At a time when India’s economy is faced with slowing GDP growth and rising inflation, Finance Minister Nirmala Sitharaman has said that though growth may have come down, there is no recession in India.
Speaking in the Rajya Sabha during a debate on the state of the economy, she said that the economy needed a lot of support and every step taken by the government was for its development.
Comparing economic data of the UPA-2 regime (2009-14) with the present government’s, she said that GDP growth was 6.4% during UPA-2’s time, while it was 7.5% during the first term of the NDA. Talking about core inflation, she said that while it was 9.4% during 2009-2014, it was only 5.1% during the first term of the Narendra Modi-led government.
“If you are looking at the economy with a discerning view, you see that growth may have come down, but it is not a recession yet, it will not be a recession ever,” she said.
She also said that FDI inflows in 2009-14 were $189.5 billion, while during the term of the current government, it rose to $283.9 billion from 2014-19.
Speaking of the fiscal deficit, the minister defended the government saying that the fiscal deficit during its term was on an average at 3.68%, while it was at 5.5% during the UPA regime.
The minister reiterated that the government recognised the current slowdown and has taken a number of steps to revive the economy. She said that the government followed a 4R agenda where it recognised issues, went for recapitalisation, resolution and reform measures to improve the economy of the country. Of these, she cited reforms such as mergers of public sector banks, reduction in corporate tax, GST, fast resolution through the Insolvency and Bankruptcy Code (IBC), among others.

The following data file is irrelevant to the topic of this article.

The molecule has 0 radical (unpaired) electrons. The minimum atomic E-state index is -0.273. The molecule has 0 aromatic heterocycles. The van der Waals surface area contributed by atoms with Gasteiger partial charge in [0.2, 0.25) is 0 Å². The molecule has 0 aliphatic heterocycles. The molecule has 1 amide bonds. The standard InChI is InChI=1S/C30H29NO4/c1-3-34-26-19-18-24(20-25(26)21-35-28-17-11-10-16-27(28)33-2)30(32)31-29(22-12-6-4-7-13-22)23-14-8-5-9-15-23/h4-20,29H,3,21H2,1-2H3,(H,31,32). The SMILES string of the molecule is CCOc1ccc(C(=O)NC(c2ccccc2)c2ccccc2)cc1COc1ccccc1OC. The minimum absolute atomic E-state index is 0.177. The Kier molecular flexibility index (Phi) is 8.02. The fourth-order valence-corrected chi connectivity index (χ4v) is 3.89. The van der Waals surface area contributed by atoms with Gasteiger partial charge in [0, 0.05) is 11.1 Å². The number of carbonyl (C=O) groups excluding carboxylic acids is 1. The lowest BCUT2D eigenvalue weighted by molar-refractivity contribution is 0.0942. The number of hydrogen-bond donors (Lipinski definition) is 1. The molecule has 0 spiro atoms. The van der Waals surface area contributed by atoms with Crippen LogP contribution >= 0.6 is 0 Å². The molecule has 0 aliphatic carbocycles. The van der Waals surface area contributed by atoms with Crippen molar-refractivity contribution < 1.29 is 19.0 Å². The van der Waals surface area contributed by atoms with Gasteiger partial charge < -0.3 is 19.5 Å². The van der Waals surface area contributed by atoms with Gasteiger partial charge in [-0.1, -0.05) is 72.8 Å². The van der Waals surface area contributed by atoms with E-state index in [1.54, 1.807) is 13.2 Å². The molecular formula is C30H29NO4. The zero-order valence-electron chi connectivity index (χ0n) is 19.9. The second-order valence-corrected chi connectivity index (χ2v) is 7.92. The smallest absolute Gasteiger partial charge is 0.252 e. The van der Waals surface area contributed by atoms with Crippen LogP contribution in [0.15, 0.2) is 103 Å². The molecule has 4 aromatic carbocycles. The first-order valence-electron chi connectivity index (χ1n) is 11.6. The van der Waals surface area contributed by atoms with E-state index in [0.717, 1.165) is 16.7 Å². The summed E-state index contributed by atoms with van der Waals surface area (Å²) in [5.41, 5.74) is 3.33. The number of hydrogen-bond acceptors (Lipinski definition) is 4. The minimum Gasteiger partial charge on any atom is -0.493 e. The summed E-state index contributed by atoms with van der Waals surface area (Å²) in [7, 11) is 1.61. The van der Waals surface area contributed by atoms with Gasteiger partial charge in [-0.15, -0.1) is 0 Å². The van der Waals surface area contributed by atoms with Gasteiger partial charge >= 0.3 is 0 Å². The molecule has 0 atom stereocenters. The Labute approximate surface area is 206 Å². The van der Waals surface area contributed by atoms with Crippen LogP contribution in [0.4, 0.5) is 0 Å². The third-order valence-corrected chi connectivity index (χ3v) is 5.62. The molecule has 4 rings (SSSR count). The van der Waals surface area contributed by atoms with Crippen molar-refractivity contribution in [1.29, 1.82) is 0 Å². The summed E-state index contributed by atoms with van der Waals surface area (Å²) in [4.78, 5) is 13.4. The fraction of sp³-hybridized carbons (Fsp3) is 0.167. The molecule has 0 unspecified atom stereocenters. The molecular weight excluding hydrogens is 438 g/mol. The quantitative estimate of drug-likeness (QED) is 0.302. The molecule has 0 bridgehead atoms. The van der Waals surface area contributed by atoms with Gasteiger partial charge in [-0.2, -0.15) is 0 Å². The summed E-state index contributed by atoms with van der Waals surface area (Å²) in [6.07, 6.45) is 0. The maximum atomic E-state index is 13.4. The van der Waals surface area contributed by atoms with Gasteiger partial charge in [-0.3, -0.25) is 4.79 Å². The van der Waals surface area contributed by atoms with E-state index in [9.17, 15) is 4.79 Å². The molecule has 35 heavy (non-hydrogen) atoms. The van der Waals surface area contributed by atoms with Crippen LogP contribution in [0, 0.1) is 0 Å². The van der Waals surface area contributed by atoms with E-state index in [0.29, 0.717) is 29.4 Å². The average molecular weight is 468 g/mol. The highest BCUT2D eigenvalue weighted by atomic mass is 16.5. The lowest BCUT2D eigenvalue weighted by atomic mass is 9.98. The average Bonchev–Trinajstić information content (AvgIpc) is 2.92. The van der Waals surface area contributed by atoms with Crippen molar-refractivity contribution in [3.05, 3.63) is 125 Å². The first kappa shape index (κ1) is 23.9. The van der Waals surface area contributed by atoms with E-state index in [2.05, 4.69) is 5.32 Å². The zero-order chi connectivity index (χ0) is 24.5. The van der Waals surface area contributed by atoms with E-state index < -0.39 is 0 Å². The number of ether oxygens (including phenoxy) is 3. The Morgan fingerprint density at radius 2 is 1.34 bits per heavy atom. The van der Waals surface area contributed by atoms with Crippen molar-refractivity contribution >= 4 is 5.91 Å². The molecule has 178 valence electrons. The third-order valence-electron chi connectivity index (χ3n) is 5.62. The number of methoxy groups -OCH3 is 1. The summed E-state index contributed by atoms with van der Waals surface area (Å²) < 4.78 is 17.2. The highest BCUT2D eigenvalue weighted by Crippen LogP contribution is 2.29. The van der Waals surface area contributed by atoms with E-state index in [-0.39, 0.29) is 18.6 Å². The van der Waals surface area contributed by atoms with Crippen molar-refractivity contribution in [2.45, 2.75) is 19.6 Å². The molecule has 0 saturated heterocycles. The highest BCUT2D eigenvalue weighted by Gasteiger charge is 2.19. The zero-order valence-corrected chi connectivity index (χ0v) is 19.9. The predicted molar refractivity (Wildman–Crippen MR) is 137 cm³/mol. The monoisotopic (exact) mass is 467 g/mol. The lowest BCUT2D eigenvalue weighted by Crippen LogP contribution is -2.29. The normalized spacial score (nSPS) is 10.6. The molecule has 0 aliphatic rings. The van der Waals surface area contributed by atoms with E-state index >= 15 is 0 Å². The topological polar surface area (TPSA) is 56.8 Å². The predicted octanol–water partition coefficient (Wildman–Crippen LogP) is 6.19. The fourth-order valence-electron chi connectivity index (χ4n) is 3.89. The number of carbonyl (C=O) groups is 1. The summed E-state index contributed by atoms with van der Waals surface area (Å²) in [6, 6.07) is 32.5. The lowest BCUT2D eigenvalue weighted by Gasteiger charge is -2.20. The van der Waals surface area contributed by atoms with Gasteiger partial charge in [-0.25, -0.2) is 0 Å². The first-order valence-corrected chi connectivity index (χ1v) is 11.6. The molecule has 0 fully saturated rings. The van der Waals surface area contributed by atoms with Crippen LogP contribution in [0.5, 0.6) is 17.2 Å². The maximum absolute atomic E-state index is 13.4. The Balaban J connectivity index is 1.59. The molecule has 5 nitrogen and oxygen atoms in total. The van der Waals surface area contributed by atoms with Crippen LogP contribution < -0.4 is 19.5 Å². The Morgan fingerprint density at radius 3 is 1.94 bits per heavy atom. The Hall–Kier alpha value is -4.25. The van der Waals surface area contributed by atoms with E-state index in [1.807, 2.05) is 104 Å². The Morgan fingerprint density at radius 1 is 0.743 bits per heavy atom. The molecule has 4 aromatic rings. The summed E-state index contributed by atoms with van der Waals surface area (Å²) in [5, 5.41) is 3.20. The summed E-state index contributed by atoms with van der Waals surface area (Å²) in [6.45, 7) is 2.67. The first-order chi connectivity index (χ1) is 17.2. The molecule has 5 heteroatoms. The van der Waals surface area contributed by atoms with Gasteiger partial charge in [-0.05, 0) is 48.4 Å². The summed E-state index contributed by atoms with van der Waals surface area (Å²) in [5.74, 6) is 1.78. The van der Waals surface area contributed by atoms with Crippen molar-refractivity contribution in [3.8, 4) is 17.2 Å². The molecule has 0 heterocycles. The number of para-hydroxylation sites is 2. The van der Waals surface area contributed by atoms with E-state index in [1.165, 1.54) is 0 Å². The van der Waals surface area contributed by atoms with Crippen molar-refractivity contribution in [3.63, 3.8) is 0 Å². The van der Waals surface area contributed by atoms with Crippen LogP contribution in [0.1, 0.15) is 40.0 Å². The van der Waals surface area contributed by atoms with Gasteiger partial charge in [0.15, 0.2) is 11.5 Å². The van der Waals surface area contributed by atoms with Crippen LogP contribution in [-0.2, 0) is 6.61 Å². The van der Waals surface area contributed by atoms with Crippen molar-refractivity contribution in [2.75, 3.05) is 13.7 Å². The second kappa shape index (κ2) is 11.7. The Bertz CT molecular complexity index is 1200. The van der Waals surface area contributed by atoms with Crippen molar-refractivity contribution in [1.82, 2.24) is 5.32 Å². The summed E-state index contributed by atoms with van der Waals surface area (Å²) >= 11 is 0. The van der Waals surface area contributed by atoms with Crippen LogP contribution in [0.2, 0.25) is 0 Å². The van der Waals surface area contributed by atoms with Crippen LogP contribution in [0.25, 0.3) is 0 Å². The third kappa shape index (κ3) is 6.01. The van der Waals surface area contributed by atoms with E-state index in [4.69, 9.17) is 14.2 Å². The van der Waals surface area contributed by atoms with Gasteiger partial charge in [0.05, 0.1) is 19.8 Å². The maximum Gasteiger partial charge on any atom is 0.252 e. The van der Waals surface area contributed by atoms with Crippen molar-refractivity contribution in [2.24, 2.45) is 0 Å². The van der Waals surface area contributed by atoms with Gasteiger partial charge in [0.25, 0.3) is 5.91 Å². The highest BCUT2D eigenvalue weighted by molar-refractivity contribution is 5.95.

Speaking of the banking sector, she said that the government recognised the stress in the sector and has been taking steps to address them. However, she said that the non-performing assets (NPAs) that banks are saddled with currently, are a result of the UPA-2 time.
She said that the economy is suffering from a twin balance sheet problem and that the effect of this has resulted in fall in GDP in the last two financial years.
"Corporates took money from banks. Their balance sheets went back because they no longer could make profits, as a result, they couldn't pay the bank. Bank's balance sheet went back. So, there is the twin balance sheet problem. In order to address that, we came up with the four R's policy. Recognition of the problem, recapitalisation of the bank, resolution of the problem, and reforms...The banks NPAs naturally increased after recognising the problem,” she said.
The Finance Minister also defended demonetisation, claiming that the move helped not only in culling out black money, but also resulted in the formalisation and digitisation of the economy.
“Objective with which it (demonetisation) was brought, to take out black money and formalise the economy and its digitisation have all been achieved because of demonetisation,” she said.
During the course of her speech, the Parliament proceedings were disrupted and opposition parties walked out of the Rajya Sabha.